An earlier audit in 2009 was critical of the Cal Bar over“negotiated salary increases over the past five years, an increase of $12 million in the operation of the discipline system — roughly 5 percent per year — while the number of inquiries declined.” And this was also the time period when unbelievably, a former Bar employee embezzled nearly $676,000 while no one was evidently minding the store. No wonder then-Governor Arnold Schwarzenegger vetoed legislation that allowed the Bar to collect its annual dues.

So this latest critical audit report is no surprise to longtime Cal Bar watchers. One inveterate and knowledgeable critic, the legal ethicist and law professor, Richard Zitrin, even lauds the legislative oversight of the Bar — something some Arizona lawyers gag on as anathema. I’m personally glad that the legislature has a say-so over the bar. Many of the reforms to the legal system that benefit the public came from the legislature, while the bar has repeatedly protected itself rather than the public,” Zitrin commented at the Legal Ethics Forum Blog.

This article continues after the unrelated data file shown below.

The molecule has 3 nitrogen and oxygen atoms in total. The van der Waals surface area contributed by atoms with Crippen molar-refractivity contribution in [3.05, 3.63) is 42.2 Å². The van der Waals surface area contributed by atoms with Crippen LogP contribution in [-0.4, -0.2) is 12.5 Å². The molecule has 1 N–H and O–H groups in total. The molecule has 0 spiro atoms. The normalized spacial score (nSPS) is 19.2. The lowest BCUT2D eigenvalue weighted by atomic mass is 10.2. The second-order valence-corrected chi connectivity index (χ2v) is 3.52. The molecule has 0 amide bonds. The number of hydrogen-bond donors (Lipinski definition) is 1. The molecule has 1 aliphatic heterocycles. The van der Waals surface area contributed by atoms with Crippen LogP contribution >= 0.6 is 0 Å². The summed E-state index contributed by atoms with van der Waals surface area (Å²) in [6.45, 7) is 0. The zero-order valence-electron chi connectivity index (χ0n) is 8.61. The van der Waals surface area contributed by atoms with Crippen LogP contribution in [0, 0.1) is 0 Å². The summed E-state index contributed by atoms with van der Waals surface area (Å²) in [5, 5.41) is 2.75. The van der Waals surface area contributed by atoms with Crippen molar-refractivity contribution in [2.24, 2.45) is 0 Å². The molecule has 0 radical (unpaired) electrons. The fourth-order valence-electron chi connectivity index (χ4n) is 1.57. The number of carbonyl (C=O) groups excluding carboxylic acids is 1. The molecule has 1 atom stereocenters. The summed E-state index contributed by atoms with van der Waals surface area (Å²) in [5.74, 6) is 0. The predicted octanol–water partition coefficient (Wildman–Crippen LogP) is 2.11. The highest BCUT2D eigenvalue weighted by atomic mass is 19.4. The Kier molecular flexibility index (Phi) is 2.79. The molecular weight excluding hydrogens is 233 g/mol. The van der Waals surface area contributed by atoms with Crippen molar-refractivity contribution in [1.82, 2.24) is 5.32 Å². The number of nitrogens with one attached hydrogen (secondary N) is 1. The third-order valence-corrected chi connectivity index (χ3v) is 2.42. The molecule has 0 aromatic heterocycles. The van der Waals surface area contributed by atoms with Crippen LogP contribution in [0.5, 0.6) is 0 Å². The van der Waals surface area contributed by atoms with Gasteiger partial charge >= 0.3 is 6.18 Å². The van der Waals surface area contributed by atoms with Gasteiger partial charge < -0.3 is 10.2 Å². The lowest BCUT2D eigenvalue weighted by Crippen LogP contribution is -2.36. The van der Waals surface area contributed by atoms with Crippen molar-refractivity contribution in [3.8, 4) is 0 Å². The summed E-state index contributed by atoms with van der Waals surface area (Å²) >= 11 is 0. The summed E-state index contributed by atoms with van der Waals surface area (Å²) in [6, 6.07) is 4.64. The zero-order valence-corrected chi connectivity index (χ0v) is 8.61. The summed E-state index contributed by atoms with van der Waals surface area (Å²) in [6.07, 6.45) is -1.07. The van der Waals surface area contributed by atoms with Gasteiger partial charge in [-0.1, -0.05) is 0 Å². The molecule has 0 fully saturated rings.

Office Stress 92As for Arizona Court’s Task Force, there’s more embarrassment. Just months after the Task Force consulted with the California Bar’s then-Executive Director Joseph Dunn and per the meeting minutes, not long after Dunn told Task Force members about the Cal Bar’s reforms and how the board was “less contentious” and now “unified” and how the organization was “more focused, professional, and collegial” — Dunn was fired. I guess he didn’t see that one coming.

But at least the Arizona Task Force gave Dunn a round of applause for his presentation. So much for Dunn’s happy Kumbaya talk about the “proactive” California Bar and how its reforms are “the best thing that’s ever happened to the bar.”